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8 Ways to Get Rid of Fungus Gnats

By: Jennifer HowellJennifer Howell
Fungus gnats are one of the most annoying houseplant insect problems. Here are 8 ways to get rid of them.

Getting rid of fungus gnats

The bane of my existence is the fungus gnat (Bradysia spp.). This insidious little creature’s larva love to inhabit overly wet soils. Their larval feeding habits can damage plant roots, even stunting or killing seedlings or less established plants. Adults leave the soil and fly, often to flutter straight into your mouth or nose. Here are 8 ways to get rid of fungus gnats in your houseplants. For best success I like to combine a few methods. Watch the video above for more details!

1. Dry out the plant

Fungus gnats are attracted to moist soil with fungus and rotting organic materials to feed on. The best way to eliminate them is to water less.

fungus-gnats-yellow-sticky-traps: Catch the adult fungus gnats as they fly to prevent them from becoming a nuisance.

2. Set a sticky trap

The color yellow attracts fungus gnats, so position yellow sticky traps just above the soil surface. Adults fly to the trap, become stuck and die before reproducing.

Mosquito dunk tablet being added to watering can:  Bt also controls mosquitos, so it is easy to find water soluble forms in garden centers and hardware stores.

3. Use a Bt product to control fungus gnats

Attack fungus gnat larvae with Bt (Bacillus thuringiensis subsp. israelensis*), a bacteria available in several forms that is applied to the soil and watered in. Even if the plant is very wet, go ahead and make the application. Just let the plant dry before treating again. Here are a few products that have worked for me:

Mosquito Bitsand Mosquito Dunks
Sprinkle granules on the soil or dissolve in water before watering in.

Knock-Out Gnats™
Dissolve granules in water or sprinkle them on soil, then water in.

This has always been my go-to control. Dilute the liquid in water.

Rice hulls on houseplant soil to reduce fungus gnats: Rice hulls can be found at garden centers or online with home-brewing supplies.

4. Cover the soil

A layer of sand or rice hulls ¼- to 1-inch thick dries out quickly after you water and provides a dry, inhospitable place for adults to lay eggs.

5. Choose potting mix wisely

Fungus gnats invariably arrive in fresh potting mix, having infiltrated wet bags stored outdoors. Peat and coir-based potting mixes dry out better and are less likely to encourage gnats, while mixes with bark and compost are more susceptible.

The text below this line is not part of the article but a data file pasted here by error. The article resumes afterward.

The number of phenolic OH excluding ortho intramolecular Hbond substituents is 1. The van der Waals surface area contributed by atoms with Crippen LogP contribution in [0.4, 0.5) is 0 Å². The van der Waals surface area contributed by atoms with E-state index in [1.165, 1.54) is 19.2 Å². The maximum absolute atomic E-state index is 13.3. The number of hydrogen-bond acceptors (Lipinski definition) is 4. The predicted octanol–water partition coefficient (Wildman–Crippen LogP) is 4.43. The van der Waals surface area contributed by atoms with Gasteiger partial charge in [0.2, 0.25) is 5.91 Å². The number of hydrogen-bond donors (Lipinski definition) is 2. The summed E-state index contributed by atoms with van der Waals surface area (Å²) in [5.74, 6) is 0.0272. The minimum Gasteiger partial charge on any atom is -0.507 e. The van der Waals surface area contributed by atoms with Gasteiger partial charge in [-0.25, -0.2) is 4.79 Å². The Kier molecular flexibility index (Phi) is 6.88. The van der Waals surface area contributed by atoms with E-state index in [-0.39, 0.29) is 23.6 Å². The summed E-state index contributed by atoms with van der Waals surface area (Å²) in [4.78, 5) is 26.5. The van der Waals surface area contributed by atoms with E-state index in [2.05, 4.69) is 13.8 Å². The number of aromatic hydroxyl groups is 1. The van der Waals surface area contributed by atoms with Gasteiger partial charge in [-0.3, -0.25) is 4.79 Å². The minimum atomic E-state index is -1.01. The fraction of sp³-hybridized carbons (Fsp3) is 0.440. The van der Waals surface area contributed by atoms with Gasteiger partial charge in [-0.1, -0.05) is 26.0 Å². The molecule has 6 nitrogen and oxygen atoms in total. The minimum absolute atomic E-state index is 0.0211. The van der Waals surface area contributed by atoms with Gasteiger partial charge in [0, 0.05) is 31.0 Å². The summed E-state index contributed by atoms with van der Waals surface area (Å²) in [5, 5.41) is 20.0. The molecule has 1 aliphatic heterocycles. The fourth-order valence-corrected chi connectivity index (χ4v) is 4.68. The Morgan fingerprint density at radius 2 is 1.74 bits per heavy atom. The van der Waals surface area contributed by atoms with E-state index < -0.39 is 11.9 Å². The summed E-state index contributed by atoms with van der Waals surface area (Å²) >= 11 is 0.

Potting Mixes to Combat Fungus Gnats
Fungus Gnat Preventing Potting Mix
Coir Potting Mix

fungus-gnats-potato: Pull aside any decorative moss or mulch and lay a cut potato on the soil surface.

6. Set a potato trap

Slice a potato in half and place the cut side down on the soil. Fungus gnat larvae will be drawn to the potato to feed. Check daily and replace larvae-infested pieces.

7. Use insecticidal soap or neem oil

Though not quite as effective as Bt, these natural insecticides can kill fungus gnat larvae when watered into the soil. Spraying the foliage is not effective for fungus gnats.

You Might Also Like:
6 Organic Garden Products
7 Common Garden Pests
5 Home Remedies for Fungal Problems in the Garden

8. Use natural predators

Nematodes (Steinernema) and predatory mites (Hypoaspis) feed on fungus gnats and their larvae and can be applied to the potting mix as eggs that will hatch and begin to feed. They will gradually attack the problem until there is nothing left for the predators to feed on.

Where to Find Natural Predators
Arbico Organics
Natures Good Guys
Predatory Mites

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8 ways to get rid of fungus gnats

Published: Dec. 30, 2021
Updated: March 19, 2023

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Here are some supplies and tools we find essential in our everyday work in the garden. We may receive a commission from sales referred by our links; however, we have carefully selected these products for their usefulness and quality.

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